Good news for Triumph Motorcycles fans, as the British motorcycle marque is reporting a banner year for 2014 — with 54,432 units sold worldwide. That figure is up 4% over 2013’s sales figure of 52,089 units, which was the first time that Triumph broke the 50,000 unit mark since the company’s rebirth in 1984. Helping Triumph reach this new high-water mark was the company’s home market, where Triumph accounted for one-in-five motorcycles sold in the UK (over 500cc). Overall, Triumph saw 8% growth in the UK, as modest growth considering the British market was up roughly 10% last year. The news is not all good, however. Triumph previously reported that financial figures for the first-half of 2014 were down, with revenue down £364 million from £369 million, and net income at a loss of £8 million.

Husqvarna 401 Concepts Will Be 2017 Production Models

One of the more intriguing things to come out of the 2014 EICMA motorcycle show in Milan were Husqvarna’s two “401” concepts, the Vitpilen and Svartpilen. The café-styled bikes are based off the KTM 390 Duke platform, though you wouldn’t know it from looking at them. Husqvarna said at EICMA that if there was sufficient interest, the Vitpilen and Svartpilen could go into production. With an overwhelming critical response from the press and fans, it should come no surprise then that our friends at Bike.se are reporting that Husqvarna intends to make the small-displacement machines a part of its 2017 model lineup.

MotoGP: Lap Time Analysis from De Puniet’s Suzuki Test

05/26/2013 @ 1:53 pm, by David Emmett12 COMMENTS

Suzuki-MotoGP-Racing-Prototype

Randy de Puniet has completed his first two-day test on Suzuki’s MotoGP machine. The Frenchman flew to Japan directly after the French round of MotoGP at Le Mans, to take part in the test organized at Motegi’s Twin Ring circuit, home of the Japanese round of MotoGP, and a circuit owned by Honda.

Under the terms of his testing contract, De Puniet is unable to say anything official, his manager Eric Mahé telling the French magazine Moto Journal only that the test “went well”. Suzuki did not publish any times from the test or provide any other information, but as the MotoGP test teams from both Yamaha and Honda were present, it was inevitable that times would leak out. German-language website Speedweek claims the scoop, with times also to be published in the Spanish magazine Motociclismo, which is out on Tuesday.

According to Speedweek, the test took place in excellent conditions, with temperatures of 28°C and a dry track. The German website reports De Puniet as having posted a time of 1’47.0 on Suzuki’s new inline four MotoGP machine, though no other confirmation of that time has been forthcoming. In comparison, that is as fast as Honda test rider Takumi Takahashi on the day, and half a second quicker than Yamaha test rider Katsuaki Nakasuga.

MotoGP: CRTs 14 MPH Slower Than Prototypes at Losail

04/06/2012 @ 9:40 am, by Jensen Beeler9 COMMENTS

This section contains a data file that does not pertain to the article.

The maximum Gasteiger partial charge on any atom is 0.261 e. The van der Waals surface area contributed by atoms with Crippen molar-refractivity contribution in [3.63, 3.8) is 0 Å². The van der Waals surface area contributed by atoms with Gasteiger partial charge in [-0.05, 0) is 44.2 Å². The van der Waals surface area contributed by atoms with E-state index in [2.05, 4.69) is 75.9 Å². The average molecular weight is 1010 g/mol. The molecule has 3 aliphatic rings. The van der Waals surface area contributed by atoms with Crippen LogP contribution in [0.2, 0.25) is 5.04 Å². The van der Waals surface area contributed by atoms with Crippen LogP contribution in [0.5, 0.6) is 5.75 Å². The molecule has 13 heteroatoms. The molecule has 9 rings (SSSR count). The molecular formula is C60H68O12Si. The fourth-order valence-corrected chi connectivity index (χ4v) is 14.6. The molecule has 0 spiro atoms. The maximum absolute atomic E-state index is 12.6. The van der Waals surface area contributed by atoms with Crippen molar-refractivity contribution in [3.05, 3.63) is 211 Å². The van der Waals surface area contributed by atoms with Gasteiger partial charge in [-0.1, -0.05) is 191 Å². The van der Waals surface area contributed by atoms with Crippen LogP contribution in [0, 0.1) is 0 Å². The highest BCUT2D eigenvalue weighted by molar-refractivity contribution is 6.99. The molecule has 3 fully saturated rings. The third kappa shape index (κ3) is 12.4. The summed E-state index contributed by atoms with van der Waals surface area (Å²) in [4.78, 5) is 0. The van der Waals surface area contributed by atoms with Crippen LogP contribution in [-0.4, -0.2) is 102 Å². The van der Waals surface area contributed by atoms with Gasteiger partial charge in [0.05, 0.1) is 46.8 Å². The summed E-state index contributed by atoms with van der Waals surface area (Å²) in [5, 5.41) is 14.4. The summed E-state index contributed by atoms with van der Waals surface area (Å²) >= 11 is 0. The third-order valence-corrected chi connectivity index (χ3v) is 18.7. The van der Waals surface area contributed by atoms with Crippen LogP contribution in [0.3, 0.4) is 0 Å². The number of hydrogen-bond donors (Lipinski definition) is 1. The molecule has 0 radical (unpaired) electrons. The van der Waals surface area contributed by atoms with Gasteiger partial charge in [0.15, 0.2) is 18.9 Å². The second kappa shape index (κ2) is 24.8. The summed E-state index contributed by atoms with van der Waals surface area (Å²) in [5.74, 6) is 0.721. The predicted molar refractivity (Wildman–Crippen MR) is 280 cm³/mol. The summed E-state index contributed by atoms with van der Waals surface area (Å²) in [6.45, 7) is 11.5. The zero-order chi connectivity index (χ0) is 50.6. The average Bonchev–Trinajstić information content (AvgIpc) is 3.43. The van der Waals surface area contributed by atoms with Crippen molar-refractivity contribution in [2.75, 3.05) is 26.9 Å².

Free Practice 2 for the Qatar GP has just finished at the Losail International Circuit, and the speed gap between the prototypes and the CRTs is abundantly clear. One of the faster tracks on the MotoGP calendar, everyone in the paddock knew going into the Qatar GP that the power advantage held by the Ducati, Honda, & Yamaha prototypes would be apparent down Losail’s .664 mile front straightaway. But now after getting to see how the two bike classifications stack up on the same course and on the same day, the results from FP1 & FP2 show a 13.6 mph gap between the tops CRTs to the top prototype GP bikes.

Colin Edwards Makes CRT Debut at Jerez

11/25/2011 @ 3:46 pm, by Jensen Beeler5 COMMENTS

Likely to be marked as the start of significant chapter in MotoGP history, the claiming rule teams (CRTs) were out in Jerez the past three days testing their MotoGP machinery, which is comprised of production-motorcycle motors with custom-built chassis. While not the first time we’ve seen a CRT bike on the track, the outing was the first time that  a”top-tier” rider was on-board the new racing format motorcycles, as Colin Edwards lead the charge with his BMW/Suter machine with NGM Forward Racing.

Many in the MotoGP paddock have been waiting to cast their verdict on the CRT endeavor, withholding their judgments until a top GP rider took to the helm of a CRT machine and properly put the bike through its paces. With tests earlier in the year showing Mika Kallio on-board the BMW/Suter to be over six seconds off the pace of the 800cc-era machines, the CRT future of MotoGP looked to be in jeopardy. Those lap times improved over the year to be “only” four seconds off that 1,000-era bike pace, showing improvement, yet a gap  to the front-runners.

Now with Edwards finally swinging a leg over the BMW S1000RR-powered Suter prototype, surely more comparisons between the factory prototypes and CRT offerings are to ensue. Posting a best lap time of 1’40.188 at the Spanish GP earlier this year, Edwards was roughly 2.5 seconds off his own pace, finishing the three-day test with a best lap to f 1’42.6. That news seems discouraging on its face, though it should be noted that the team dropped 1.3 seconds between Wednesday and Thursday’s tests.

Edwards also rated the bike at about 65% of its potential, while the Texan’s own fitness was questionable, as Edwards was till recovering from the injuries he sustained at the Malaysian GP. WIth all those caveat, does this week’s test equate to excuses for a lackluster performance, or justify that more leaps and gains will be made before the start of the 2012 MotoGP Championship?

Qatar Readies for the Return of MotoGP, Stoner Fastest Man on the Track

04/11/2009 @ 12:20 am, by Jensen BeelerComments Off

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The return of MotoGP racing is just a few days away in Qatar right now, and Casey Stoner has proven himself the man to beat. Stoner was fast from the moment he rolled out onto the track, setting the 1’57 mark within 10 minutes of the free practice, a time he would reduce by a further 0.8 seconds towards the end of the session. Only two other men were able to break in’ the :57’s, Valentino Rossi and Colin Edwards. It took Rossi quite some time to catch the Australian, but he was eventually able to close the gap to Stoner by 0.4 seconds. Colin Edwards, the third fastest man in the opening session of the 2009 season finished 0.7 seconds off of Stoner. Outside of that group, Jorge Lorenzo made it 3 Yamaha’s in the top 4, but was still 1.2 seconds behind the time to beat.